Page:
reifying zombies – corporations are people
Exophase: “You Can Vote to Have a ‘Real Zombie’ Included in Dead Island 2: Collector’s Edition: by David Sanchez
you can also vote to have a “real zombie” included in the collector’s bundle.
I have no idea what that would actually be, but I voted for it and against everything else on the list at the Dead Island 2 Collector’s Edition: Community Survey.
Meanwhile over at the Washington Post’s the Volokh Conspiracy, there is a wonderful debate raging between Sasha Volokh and David Post. Arguing in light of the Hobby Lobby decision about corporations as people or with the rights of people, and they invoke the wonderfully Marxist word “reify” as ‘to make into a thing’, or ‘to make real’ (and in Pinocchio who wants to be a ‘real boy’?).
Volokh argues “A corporation is more nearly a method than a thing“:
the corporation shouldn’t be reified. A corporation is fictitious, just a convenient shorthand we use for people doing business together.
Post responds “Let’s not “reify the corporation”? Really?” that:
the law has been “reifying the corporation” for well on these last 200 years or so – treating them as separate and distinct legal persons apart from their shareholders and employees and officers, “treating the abstraction as substantially existing” – and that to stop now would involve a rather profound transformation of a very wide swath of American law.
Volokh responds “Reifying the corporation, in law and in fact”:
Obviously the law ought to reify the corporation for most purposes. Whenever it’s convenient to ignore the corporation and look to the people, the law ought to do so.
the law should “reify” the corporation in the sense of treating it as its own thing most of the time for most purposes, but we shouldn’t; and the law should ignore the corporate form whenever it’s convenient or necessary to do so.
That’s a fascinating dichotomy, that law should reason differently than the people do.? Volokh concludes:
it’s quite plausible that Congress wouldn’t have wanted to abandon the standard presumption that “people” could include corporations.
This question of personhood seems highly relevant to the question of zombies. The zombie is fiction but it is real nonetheless. A real zombie, is like the constructive fiction of corporate abstraction. The question is always of when we choose to reify it, and perhaps reification is always a matter of convenience. Not simple choice but related to the conveniences necessary to adapt to the environment.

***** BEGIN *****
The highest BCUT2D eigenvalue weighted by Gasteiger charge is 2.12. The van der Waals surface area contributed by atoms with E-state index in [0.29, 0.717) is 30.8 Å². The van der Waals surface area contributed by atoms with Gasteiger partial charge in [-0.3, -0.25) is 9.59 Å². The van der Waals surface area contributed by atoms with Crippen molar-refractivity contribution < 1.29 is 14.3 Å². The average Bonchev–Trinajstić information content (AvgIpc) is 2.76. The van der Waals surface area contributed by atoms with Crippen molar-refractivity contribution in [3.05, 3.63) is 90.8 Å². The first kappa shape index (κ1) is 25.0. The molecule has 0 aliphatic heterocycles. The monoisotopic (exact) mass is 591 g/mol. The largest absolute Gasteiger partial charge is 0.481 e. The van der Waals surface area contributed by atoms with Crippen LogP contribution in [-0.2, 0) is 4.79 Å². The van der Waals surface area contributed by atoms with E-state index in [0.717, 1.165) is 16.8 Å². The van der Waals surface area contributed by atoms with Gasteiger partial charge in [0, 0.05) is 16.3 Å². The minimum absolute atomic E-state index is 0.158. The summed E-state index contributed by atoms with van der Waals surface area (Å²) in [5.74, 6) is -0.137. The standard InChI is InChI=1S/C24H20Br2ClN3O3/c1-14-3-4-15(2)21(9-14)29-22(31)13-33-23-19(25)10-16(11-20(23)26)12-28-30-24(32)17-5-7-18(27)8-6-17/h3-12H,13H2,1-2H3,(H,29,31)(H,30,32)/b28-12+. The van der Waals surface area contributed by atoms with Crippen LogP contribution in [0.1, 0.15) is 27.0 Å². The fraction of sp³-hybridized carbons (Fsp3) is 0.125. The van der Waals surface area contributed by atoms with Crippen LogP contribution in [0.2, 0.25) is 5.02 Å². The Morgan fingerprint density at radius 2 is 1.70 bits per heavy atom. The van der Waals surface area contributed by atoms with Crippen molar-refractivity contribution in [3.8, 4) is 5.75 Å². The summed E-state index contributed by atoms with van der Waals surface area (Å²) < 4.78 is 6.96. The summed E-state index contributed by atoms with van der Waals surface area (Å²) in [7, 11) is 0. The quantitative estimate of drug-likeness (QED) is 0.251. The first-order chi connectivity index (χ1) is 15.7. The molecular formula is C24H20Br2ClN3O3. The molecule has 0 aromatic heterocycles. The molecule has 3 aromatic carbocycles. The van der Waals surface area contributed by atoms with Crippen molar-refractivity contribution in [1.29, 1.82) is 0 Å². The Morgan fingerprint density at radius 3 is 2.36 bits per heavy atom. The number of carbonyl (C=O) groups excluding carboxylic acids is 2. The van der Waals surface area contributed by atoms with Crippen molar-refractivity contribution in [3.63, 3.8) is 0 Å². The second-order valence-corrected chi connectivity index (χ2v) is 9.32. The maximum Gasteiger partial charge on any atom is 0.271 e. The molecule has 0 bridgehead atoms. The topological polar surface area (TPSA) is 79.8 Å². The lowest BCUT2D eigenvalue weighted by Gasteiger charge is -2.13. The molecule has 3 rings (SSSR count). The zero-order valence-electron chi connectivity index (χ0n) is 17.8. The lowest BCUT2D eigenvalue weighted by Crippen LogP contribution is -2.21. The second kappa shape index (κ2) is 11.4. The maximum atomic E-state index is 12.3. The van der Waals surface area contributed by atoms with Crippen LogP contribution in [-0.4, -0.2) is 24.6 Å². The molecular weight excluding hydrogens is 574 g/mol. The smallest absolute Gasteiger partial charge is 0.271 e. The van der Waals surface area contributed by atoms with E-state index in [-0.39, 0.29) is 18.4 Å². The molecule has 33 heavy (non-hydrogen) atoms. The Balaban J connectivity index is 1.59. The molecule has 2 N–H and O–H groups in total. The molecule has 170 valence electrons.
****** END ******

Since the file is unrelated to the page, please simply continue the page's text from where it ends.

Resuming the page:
Ilya Somin is also involved in this Volokh Conspiracy debate and most recently posted “Missing the point on Hobby Lobby – rejoinder to David Post” but unrelated, yesterday Somin posted “The Economics of the Undead” about a new book on undead economics that includes a chapter from Somin:
In recent years, political scientists, philosophers, and literary theorists have all written major books and articles about the undead. But despite being the “dismal science,” economics has lagged behind in the study of this great menace to human civilization. Ditto for most legal scholars. But the newly published Economics of the Undead: Zombies, Vampires, and the Dismal Science, edited by law and economics scholars Glen Whitman and James Dow, is changing all that. It answers all the ghoulish questions about the law and economics of the undead that you were always afraid to ask.
My own contribution to the volume, “Brain-Dead vs. Undead: Public Ignorance and the Political Economy of Responses to Vampires and Zombies,” may be particularly helpful to both Buffy fans and vampires. It explains how widespread public ignorance undermines the effectiveness of government responses to the undead menace in stories as varied as Buffy and World War Z. Vampires may be interested in my analysis of why they are better positioned to take advantage of voter ignorance than zombies are. As I discuss in the chapter, the dangerous public ignorance portrayed in numerous tales of the undead is an exaggerated, but relevantly similar version of the widespread political ignorance that haunts real-world democracies.
Now, we could dispute that first paragraph somewhat (as another commenter on the article already did), but Somin’s promoting his new publication so he’s entitled to some puffery. Meanwhile, his work on public ignorance seems highly relevant to any public discussion of Hobby Lobby. Here again he uses that word “real”, so-called “real-world democracies” being haunted by the zombie ignorance, a less real-world, a perhaps fantastical alternative.
We saw the issue of “real zombies” in contact with Sarah Palin’s criticism of zombie plans and in light of her “real America”. Much like McCarthy era accusations of un-american activities, these labels are reifications of fiction. We are always reifying our versions of the world and too often based on convenience instead of logic. Reality isn’t logical, reality is what we make it.
It takes a talented lawyer to argue that the law should reify corporations for convenience but that we-the-people should not. Such an argument requires holding law apart from society and being able to conceive of those two realities. Most people don’t do that, we would prefer a greater degree of coherence. Instead corporation-people seem like a zombie entities and the public ignorance continues.